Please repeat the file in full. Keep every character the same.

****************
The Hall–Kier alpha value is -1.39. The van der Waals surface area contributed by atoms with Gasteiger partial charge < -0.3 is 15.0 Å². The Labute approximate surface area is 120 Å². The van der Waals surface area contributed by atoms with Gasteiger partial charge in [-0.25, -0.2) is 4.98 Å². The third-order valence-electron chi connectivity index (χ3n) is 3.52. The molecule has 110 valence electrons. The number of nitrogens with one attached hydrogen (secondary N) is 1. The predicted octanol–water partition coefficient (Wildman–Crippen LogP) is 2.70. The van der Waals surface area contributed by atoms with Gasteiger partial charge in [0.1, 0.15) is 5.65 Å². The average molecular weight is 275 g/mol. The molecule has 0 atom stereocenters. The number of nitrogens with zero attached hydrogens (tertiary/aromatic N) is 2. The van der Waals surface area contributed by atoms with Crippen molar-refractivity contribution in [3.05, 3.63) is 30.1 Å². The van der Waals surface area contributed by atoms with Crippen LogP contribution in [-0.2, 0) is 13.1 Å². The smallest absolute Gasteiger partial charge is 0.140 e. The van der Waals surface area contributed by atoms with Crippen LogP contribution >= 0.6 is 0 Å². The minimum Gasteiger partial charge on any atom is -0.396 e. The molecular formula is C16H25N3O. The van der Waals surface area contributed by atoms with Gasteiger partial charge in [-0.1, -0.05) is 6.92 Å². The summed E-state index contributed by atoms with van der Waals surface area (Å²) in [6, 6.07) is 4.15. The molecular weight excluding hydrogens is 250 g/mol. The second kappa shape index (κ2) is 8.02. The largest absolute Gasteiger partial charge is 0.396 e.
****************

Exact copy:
The Hall–Kier alpha value is -1.39. The van der Waals surface area contributed by atoms with Gasteiger partial charge < -0.3 is 15.0 Å². The Labute approximate surface area is 120 Å². The van der Waals surface area contributed by atoms with Gasteiger partial charge in [-0.25, -0.2) is 4.98 Å². The third-order valence-electron chi connectivity index (χ3n) is 3.52. The molecule has 110 valence electrons. The number of nitrogens with one attached hydrogen (secondary N) is 1. The predicted octanol–water partition coefficient (Wildman–Crippen LogP) is 2.70. The van der Waals surface area contributed by atoms with Gasteiger partial charge in [0.1, 0.15) is 5.65 Å². The average molecular weight is 275 g/mol. The molecule has 0 atom stereocenters. The number of nitrogens with zero attached hydrogens (tertiary/aromatic N) is 2. The van der Waals surface area contributed by atoms with Crippen molar-refractivity contribution in [3.05, 3.63) is 30.1 Å². The van der Waals surface area contributed by atoms with Crippen LogP contribution in [-0.2, 0) is 13.1 Å². The smallest absolute Gasteiger partial charge is 0.140 e. The van der Waals surface area contributed by atoms with Crippen LogP contribution >= 0.6 is 0 Å². The minimum Gasteiger partial charge on any atom is -0.396 e. The molecular formula is C16H25N3O. The van der Waals surface area contributed by atoms with Gasteiger partial charge in [-0.1, -0.05) is 6.92 Å². The summed E-state index contributed by atoms with van der Waals surface area (Å²) in [6, 6.07) is 4.15. The molecular weight excluding hydrogens is 250 g/mol. The second kappa shape index (κ2) is 8.02. The largest absolute Gasteiger partial charge is 0.396 e.